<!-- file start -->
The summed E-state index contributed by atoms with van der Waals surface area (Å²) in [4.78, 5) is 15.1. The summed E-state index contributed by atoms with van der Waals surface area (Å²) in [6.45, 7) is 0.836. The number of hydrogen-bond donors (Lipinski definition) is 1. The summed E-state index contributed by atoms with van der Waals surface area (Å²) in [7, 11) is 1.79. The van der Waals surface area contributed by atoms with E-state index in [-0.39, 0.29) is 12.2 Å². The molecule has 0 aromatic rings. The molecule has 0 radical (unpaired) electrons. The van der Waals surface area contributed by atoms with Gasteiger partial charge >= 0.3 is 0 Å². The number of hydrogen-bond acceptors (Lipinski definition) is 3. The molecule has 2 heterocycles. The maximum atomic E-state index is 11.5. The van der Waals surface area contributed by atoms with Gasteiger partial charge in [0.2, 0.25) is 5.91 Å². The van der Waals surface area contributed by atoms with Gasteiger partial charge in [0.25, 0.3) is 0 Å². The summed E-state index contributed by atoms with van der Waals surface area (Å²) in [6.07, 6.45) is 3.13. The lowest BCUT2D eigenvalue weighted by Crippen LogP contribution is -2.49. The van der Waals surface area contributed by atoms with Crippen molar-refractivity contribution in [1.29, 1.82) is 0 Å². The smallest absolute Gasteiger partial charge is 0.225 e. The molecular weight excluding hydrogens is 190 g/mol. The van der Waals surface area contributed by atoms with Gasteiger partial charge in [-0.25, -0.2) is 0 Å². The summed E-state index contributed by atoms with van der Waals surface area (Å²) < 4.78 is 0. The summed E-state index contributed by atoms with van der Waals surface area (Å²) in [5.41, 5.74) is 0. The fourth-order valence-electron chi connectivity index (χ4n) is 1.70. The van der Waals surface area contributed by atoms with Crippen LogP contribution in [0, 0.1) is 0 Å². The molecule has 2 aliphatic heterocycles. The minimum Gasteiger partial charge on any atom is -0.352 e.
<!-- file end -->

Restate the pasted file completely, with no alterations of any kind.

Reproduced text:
The summed E-state index contributed by atoms with van der Waals surface area (Å²) in [4.78, 5) is 15.1. The summed E-state index contributed by atoms with van der Waals surface area (Å²) in [6.45, 7) is 0.836. The number of hydrogen-bond donors (Lipinski definition) is 1. The summed E-state index contributed by atoms with van der Waals surface area (Å²) in [7, 11) is 1.79. The van der Waals surface area contributed by atoms with E-state index in [-0.39, 0.29) is 12.2 Å². The molecule has 0 aromatic rings. The molecule has 0 radical (unpaired) electrons. The van der Waals surface area contributed by atoms with Gasteiger partial charge >= 0.3 is 0 Å². The number of hydrogen-bond acceptors (Lipinski definition) is 3. The molecule has 2 heterocycles. The maximum atomic E-state index is 11.5. The van der Waals surface area contributed by atoms with Gasteiger partial charge in [0.2, 0.25) is 5.91 Å². The van der Waals surface area contributed by atoms with Gasteiger partial charge in [0.25, 0.3) is 0 Å². The summed E-state index contributed by atoms with van der Waals surface area (Å²) in [6.07, 6.45) is 3.13. The lowest BCUT2D eigenvalue weighted by Crippen LogP contribution is -2.49. The van der Waals surface area contributed by atoms with Crippen molar-refractivity contribution in [1.29, 1.82) is 0 Å². The smallest absolute Gasteiger partial charge is 0.225 e. The molecular weight excluding hydrogens is 190 g/mol. The van der Waals surface area contributed by atoms with Gasteiger partial charge in [-0.25, -0.2) is 0 Å². The summed E-state index contributed by atoms with van der Waals surface area (Å²) < 4.78 is 0. The summed E-state index contributed by atoms with van der Waals surface area (Å²) in [5.41, 5.74) is 0. The fourth-order valence-electron chi connectivity index (χ4n) is 1.70. The van der Waals surface area contributed by atoms with Crippen LogP contribution in [0, 0.1) is 0 Å². The molecule has 2 aliphatic heterocycles. The minimum Gasteiger partial charge on any atom is -0.352 e.